Only months after sending the suspected terrorists back to China, Bangkok suffered a terrorist attack itself, carried out by NATO-backed terrorists from Turkey as reprisal. Since then, two Washington-backed “activists” from China were also sent home to face justice, despite Western demands the two be allowed to travel onward to Canada to seek political asylum.

The move was condemned publicly by the US ambassador to Thailand, and followed by a flurry of media attacks on all fronts, including among other things, aviation safety reviews, hotel labor conditions, and migrant labor reforms among Thailand’s shrimp industry.

All of this leads us right back to Saudi Arabia.

The United States imports double digit percentages of its oil from Saudi Arabia. It, along with its European allies, also exports billions in weapons to the regime in Riyadh.

Reports in the news about Saudi Arabia’s barbaric regime and the abhorrent human rights conditions that exist within Saudi Arabia are nonexistent in the West. Saudi Arabia has existed as an unquestioning, unflinchingly obedient proxy of US foreign policy in the Middle East for decades, waging multiple proxy wars at great personal expense on behalf of Wall Street and Washington. In exchange, the West has clearly granted Saudi Arabia with unlimited impunity within which it has created one of the most depraved states in modern existence.

It is clear the West does not care about human rights. What’s worse, is that it not only selectively enforces penalties for those it accuses of violating human rights, in the case of Thailand, it is targeting the only government in over a decade that has attempted to improve human rights through not only new legislation, but through actually trying to enforce it.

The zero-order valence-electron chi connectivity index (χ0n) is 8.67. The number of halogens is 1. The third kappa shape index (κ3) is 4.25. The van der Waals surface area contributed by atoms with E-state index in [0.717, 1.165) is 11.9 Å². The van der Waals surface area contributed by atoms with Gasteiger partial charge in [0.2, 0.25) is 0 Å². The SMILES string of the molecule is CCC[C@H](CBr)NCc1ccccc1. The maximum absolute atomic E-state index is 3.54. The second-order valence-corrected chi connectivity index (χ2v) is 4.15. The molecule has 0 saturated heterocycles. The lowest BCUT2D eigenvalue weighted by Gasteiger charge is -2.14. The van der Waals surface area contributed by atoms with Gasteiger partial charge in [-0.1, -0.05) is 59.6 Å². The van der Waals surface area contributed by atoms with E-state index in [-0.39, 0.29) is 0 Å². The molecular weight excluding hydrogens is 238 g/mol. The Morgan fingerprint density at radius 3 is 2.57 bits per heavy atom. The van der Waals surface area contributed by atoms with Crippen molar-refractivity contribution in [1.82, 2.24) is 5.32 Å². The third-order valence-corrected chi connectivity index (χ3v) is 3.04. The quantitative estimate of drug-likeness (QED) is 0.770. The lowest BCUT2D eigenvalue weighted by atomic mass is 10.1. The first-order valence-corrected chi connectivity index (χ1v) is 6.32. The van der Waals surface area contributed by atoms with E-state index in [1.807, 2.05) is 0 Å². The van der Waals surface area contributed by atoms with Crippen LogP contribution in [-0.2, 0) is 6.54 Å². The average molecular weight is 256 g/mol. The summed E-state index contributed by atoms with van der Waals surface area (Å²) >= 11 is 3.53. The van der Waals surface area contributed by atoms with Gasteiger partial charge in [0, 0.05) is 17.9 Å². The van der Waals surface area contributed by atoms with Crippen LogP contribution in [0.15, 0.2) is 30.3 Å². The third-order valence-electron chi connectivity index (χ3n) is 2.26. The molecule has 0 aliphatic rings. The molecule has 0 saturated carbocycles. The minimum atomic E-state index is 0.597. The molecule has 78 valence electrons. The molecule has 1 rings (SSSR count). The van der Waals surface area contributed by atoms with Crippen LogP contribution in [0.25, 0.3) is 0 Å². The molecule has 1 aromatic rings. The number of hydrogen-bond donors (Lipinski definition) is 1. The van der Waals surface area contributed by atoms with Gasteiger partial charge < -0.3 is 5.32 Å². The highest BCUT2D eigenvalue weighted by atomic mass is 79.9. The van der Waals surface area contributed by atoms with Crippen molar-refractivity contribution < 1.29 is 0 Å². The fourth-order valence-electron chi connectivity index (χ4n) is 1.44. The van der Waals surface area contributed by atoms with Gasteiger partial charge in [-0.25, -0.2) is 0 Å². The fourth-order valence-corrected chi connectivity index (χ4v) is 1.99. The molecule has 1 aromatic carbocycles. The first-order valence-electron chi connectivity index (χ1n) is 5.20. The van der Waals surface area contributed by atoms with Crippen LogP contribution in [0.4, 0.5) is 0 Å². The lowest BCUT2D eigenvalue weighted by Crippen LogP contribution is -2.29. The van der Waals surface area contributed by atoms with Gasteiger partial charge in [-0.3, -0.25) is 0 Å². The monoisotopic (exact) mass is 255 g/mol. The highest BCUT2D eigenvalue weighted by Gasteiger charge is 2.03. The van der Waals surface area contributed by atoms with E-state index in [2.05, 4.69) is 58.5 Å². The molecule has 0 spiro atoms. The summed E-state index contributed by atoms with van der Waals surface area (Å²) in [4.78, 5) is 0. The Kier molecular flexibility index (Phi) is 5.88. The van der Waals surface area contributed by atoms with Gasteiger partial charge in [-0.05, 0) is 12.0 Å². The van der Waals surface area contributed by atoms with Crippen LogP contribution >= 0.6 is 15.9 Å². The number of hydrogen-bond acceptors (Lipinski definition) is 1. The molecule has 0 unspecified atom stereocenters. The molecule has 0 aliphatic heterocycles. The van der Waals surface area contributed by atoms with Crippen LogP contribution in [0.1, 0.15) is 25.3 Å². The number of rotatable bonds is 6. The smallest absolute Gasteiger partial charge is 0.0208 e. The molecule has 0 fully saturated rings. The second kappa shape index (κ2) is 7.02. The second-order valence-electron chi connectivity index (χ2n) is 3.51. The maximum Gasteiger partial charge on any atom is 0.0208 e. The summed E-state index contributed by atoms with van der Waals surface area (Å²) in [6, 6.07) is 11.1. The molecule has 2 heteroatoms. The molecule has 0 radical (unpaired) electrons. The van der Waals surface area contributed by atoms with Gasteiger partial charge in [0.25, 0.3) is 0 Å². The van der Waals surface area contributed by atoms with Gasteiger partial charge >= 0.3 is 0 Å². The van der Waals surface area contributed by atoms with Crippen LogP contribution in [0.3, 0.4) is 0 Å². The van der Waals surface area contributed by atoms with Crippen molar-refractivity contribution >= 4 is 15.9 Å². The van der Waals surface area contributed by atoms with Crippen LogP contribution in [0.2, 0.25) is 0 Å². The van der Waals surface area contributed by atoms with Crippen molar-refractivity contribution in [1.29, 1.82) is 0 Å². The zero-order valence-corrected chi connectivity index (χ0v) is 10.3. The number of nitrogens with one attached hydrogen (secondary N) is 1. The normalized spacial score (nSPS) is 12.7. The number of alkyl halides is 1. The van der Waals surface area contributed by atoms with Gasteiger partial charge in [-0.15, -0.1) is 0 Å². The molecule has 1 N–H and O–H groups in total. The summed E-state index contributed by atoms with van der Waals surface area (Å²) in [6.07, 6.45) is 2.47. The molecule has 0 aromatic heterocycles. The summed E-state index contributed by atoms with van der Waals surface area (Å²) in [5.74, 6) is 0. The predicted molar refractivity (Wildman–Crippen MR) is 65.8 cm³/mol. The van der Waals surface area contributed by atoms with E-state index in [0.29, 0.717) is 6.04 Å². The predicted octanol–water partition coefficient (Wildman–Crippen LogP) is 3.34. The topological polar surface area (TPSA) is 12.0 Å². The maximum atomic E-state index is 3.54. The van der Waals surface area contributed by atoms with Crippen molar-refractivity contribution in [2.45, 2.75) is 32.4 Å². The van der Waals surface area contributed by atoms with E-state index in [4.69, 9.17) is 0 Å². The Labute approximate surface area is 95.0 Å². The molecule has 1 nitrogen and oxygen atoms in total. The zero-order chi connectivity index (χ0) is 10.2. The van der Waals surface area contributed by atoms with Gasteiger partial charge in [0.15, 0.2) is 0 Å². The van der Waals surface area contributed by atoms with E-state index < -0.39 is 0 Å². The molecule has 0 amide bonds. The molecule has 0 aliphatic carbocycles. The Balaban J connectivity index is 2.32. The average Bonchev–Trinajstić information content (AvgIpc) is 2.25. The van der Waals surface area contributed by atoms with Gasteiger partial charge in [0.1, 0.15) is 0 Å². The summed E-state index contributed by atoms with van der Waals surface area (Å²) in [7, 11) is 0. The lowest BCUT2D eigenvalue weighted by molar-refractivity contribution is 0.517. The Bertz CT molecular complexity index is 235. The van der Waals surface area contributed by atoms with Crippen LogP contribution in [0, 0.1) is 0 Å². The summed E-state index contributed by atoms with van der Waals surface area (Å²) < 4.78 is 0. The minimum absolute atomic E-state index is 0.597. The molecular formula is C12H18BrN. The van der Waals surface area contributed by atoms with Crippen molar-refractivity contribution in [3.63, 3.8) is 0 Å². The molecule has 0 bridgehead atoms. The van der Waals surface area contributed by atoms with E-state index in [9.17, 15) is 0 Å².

Recent headlines aimed at further undermining Thailand’s current government, even admit deep within their reports that progress is indeed being made.

At the end of the day, whether it is the petroleum one finds in their gas tank, or any given item on the shelf in one of America’s many Walmarts, one would be hard pressed to find anything that has not been produced and put there through the exploitation of human labor under conditions unacceptable anywhere in the West itself. If foreign labor was toiling under favorable conditions and fairly compensated, there would be no point of using foreign labor in the first place. Large multinational corporations importing these goods from all over the developing world know this which is why they outsourced labor overseas to begin with.

It is the West itself that has, and still does, eagerly encourage this unjust disparity everywhere it can – and only “takes a stand” when politically profitable, and in Thailand’s case, when the exploitation that has gone on for years may finally come to an end.

Tony Cartalucci is a Bangkok-based geopolitical researcher and writer, especially for the online magazine New Eastern Outlook”